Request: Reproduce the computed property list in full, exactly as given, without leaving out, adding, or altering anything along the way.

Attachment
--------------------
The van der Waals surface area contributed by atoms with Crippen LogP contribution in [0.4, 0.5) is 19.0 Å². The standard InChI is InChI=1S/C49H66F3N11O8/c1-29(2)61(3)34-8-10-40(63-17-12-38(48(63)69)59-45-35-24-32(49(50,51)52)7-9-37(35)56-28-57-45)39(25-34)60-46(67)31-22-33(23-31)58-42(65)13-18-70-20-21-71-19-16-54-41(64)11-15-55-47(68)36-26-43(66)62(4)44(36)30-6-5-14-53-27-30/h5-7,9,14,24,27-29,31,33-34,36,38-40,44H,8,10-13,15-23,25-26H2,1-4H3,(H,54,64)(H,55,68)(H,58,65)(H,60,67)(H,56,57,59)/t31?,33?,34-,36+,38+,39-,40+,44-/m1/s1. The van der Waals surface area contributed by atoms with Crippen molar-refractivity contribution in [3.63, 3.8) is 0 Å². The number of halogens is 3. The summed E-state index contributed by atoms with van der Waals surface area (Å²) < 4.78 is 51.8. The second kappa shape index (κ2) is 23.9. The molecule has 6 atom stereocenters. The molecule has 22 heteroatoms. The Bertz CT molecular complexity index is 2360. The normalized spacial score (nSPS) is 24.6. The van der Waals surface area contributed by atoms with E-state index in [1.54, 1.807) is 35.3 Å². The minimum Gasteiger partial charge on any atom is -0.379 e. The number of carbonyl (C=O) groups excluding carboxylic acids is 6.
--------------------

The van der Waals surface area contributed by atoms with Crippen LogP contribution in [0.4, 0.5) is 19.0 Å². The standard InChI is InChI=1S/C49H66F3N11O8/c1-29(2)61(3)34-8-10-40(63-17-12-38(48(63)69)59-45-35-24-32(49(50,51)52)7-9-37(35)56-28-57-45)39(25-34)60-46(67)31-22-33(23-31)58-42(65)13-18-70-20-21-71-19-16-54-41(64)11-15-55-47(68)36-26-43(66)62(4)44(36)30-6-5-14-53-27-30/h5-7,9,14,24,27-29,31,33-34,36,38-40,44H,8,10-13,15-23,25-26H2,1-4H3,(H,54,64)(H,55,68)(H,58,65)(H,60,67)(H,56,57,59)/t31?,33?,34-,36+,38+,39-,40+,44-/m1/s1. The van der Waals surface area contributed by atoms with Crippen molar-refractivity contribution in [3.63, 3.8) is 0 Å². The number of halogens is 3. The summed E-state index contributed by atoms with van der Waals surface area (Å²) < 4.78 is 51.8. The second kappa shape index (κ2) is 23.9. The molecule has 6 atom stereocenters. The molecule has 22 heteroatoms. The Bertz CT molecular complexity index is 2360. The normalized spacial score (nSPS) is 24.6. The van der Waals surface area contributed by atoms with E-state index in [1.54, 1.807) is 35.3 Å². The minimum Gasteiger partial charge on any atom is -0.379 e. The number of carbonyl (C=O) groups excluding carboxylic acids is 6.